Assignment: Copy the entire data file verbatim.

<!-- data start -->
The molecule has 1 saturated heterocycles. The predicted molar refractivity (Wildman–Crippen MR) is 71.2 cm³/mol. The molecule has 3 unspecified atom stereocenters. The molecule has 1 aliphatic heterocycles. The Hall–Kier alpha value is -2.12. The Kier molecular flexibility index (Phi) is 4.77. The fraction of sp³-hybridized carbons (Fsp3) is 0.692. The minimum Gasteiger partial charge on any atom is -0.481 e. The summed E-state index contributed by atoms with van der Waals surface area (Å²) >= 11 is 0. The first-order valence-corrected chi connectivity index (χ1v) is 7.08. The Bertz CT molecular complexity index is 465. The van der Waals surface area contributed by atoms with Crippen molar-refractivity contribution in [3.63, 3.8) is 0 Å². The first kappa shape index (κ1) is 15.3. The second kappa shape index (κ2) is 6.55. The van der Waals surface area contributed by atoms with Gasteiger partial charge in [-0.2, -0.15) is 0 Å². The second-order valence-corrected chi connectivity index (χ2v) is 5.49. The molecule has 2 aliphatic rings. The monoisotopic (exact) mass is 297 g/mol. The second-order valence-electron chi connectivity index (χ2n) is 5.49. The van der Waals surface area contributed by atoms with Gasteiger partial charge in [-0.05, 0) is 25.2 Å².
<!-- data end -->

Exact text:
The molecule has 1 saturated heterocycles. The predicted molar refractivity (Wildman–Crippen MR) is 71.2 cm³/mol. The molecule has 3 unspecified atom stereocenters. The molecule has 1 aliphatic heterocycles. The Hall–Kier alpha value is -2.12. The Kier molecular flexibility index (Phi) is 4.77. The fraction of sp³-hybridized carbons (Fsp3) is 0.692. The minimum Gasteiger partial charge on any atom is -0.481 e. The summed E-state index contributed by atoms with van der Waals surface area (Å²) >= 11 is 0. The first-order valence-corrected chi connectivity index (χ1v) is 7.08. The Bertz CT molecular complexity index is 465. The van der Waals surface area contributed by atoms with Crippen molar-refractivity contribution in [3.63, 3.8) is 0 Å². The first kappa shape index (κ1) is 15.3. The second kappa shape index (κ2) is 6.55. The van der Waals surface area contributed by atoms with Gasteiger partial charge in [-0.2, -0.15) is 0 Å². The second-order valence-corrected chi connectivity index (χ2v) is 5.49. The molecule has 2 aliphatic rings. The monoisotopic (exact) mass is 297 g/mol. The second-order valence-electron chi connectivity index (χ2n) is 5.49. The van der Waals surface area contributed by atoms with Gasteiger partial charge in [-0.05, 0) is 25.2 Å².